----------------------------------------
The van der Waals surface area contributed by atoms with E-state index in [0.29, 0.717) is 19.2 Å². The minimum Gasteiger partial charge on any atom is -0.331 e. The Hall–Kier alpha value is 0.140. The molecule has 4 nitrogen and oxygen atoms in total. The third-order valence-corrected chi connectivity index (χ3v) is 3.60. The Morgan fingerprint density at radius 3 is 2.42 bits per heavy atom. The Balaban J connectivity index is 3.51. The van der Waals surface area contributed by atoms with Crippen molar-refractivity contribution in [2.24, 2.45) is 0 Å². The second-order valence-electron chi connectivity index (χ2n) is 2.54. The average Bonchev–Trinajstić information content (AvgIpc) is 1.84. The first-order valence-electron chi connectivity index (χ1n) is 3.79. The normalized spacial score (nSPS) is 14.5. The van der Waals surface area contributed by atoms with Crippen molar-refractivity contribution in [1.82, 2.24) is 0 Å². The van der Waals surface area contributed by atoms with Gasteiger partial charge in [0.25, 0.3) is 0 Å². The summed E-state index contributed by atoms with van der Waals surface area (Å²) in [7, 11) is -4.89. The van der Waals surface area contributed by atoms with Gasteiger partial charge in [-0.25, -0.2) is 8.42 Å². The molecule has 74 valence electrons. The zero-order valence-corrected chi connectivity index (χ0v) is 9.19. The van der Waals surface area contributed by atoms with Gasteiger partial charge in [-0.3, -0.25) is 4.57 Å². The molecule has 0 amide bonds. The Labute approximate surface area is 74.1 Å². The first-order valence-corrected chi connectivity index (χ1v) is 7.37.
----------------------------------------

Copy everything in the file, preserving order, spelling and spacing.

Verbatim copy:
The van der Waals surface area contributed by atoms with E-state index in [0.29, 0.717) is 19.2 Å². The minimum Gasteiger partial charge on any atom is -0.331 e. The Hall–Kier alpha value is 0.140. The molecule has 4 nitrogen and oxygen atoms in total. The third-order valence-corrected chi connectivity index (χ3v) is 3.60. The Morgan fingerprint density at radius 3 is 2.42 bits per heavy atom. The Balaban J connectivity index is 3.51. The van der Waals surface area contributed by atoms with Crippen molar-refractivity contribution in [2.24, 2.45) is 0 Å². The second-order valence-electron chi connectivity index (χ2n) is 2.54. The average Bonchev–Trinajstić information content (AvgIpc) is 1.84. The first-order valence-electron chi connectivity index (χ1n) is 3.79. The normalized spacial score (nSPS) is 14.5. The van der Waals surface area contributed by atoms with Crippen molar-refractivity contribution in [1.82, 2.24) is 0 Å². The van der Waals surface area contributed by atoms with Gasteiger partial charge in [0.25, 0.3) is 0 Å². The summed E-state index contributed by atoms with van der Waals surface area (Å²) in [7, 11) is -4.89. The van der Waals surface area contributed by atoms with Gasteiger partial charge in [-0.25, -0.2) is 8.42 Å². The molecule has 74 valence electrons. The zero-order valence-corrected chi connectivity index (χ0v) is 9.19. The van der Waals surface area contributed by atoms with Gasteiger partial charge in [-0.3, -0.25) is 4.57 Å². The molecule has 0 amide bonds. The Labute approximate surface area is 74.1 Å². The first-order valence-corrected chi connectivity index (χ1v) is 7.37.